The costume department has the largest production budget: $2.27 million this season, down 3 percent from last. Forty-two people work in costumes, twice the number of the next-largest production department, stage operations.
Toppo is making a bonnet for Lydia, who is 15 and headstrong, flirty, married, wealthy and flaunting it over simpler Jane and her four older sisters. Lydia gets a bonnet of silk, lace, piping and ribbons that reflects her personality. At the moment, it resembles a pink porcupine, with pins stuck all over it. Toppo reinforces it with baby flannel, netting and extra seams. Her deadline is two weeks away, and she's feeling "pretty good."
Millinery requires patience and good hands," says Lene Price, in her 25th season. "They have to be nimble and gentle. You're born with them. You don't want things to look man-handled."
"Well, I don't have them," Toppo replies, to laughter and admonishments from her co-workers.
Down the hall is the Pounding Room, where they can take out their frustrations by bashing rivets into armor and leather seams flat. Next door is the Fume Room for shellacking bonnets, dying shoes, spray-painting belts and such. Air exchangers refresh the air 45 times every hour.
The festival makes its costumes available for rental, and "Saturday Night Live" is a client.
Don't touch that wig
In a brightly lit room beneath the Bowmer Theatre, Jakey Hicks, in her ninth season, and Raquel Bianchini, in her third, pull individual strands of human hair through netting with tiny hooks. Their workroom looks like a hair salon with four barbershop chairs, mirrors and makeup lights. They're making 27 wigs for "Pride & Prejudice," each with specific "curl placement" on the sides or front. Some wigs for "P&P" can take up to 60 hours to build.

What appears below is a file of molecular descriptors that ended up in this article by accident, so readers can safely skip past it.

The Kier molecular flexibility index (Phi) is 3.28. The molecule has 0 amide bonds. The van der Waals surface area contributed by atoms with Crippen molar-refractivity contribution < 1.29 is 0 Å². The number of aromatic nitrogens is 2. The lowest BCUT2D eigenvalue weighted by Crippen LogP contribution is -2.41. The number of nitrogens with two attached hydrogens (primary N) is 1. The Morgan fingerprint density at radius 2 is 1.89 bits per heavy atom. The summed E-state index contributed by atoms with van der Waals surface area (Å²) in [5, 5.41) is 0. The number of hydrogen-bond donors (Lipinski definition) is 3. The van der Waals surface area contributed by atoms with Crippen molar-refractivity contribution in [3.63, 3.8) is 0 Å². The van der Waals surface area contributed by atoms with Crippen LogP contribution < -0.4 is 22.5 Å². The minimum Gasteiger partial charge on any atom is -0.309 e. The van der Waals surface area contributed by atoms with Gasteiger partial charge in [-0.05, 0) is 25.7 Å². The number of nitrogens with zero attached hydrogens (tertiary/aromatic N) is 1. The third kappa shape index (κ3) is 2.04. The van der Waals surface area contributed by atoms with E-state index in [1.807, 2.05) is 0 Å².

For indoor shows, they use human hair from Asia, stripped and recolored. For outdoor shows, they use synthetic hair because it holds its shape better in wind, rain, mist, snow and temperatures that can climb to 107.
Wigs are so fragile and require so much labor that no actor is allowed to touch them. To reduce wear and tear, a wig person fits each actor before each show and removes it immediately after. Rules from Actors' Equity, the labor union for professional actors, state that actors cannot be scheduled into the wig room prior to 30 minutes before a show, so the last half-hour is a traffic jam as actors line up. Each actor shows up in makeup and with hair prepped, and gets five minutes in the chair. Some actors change wigs midshow.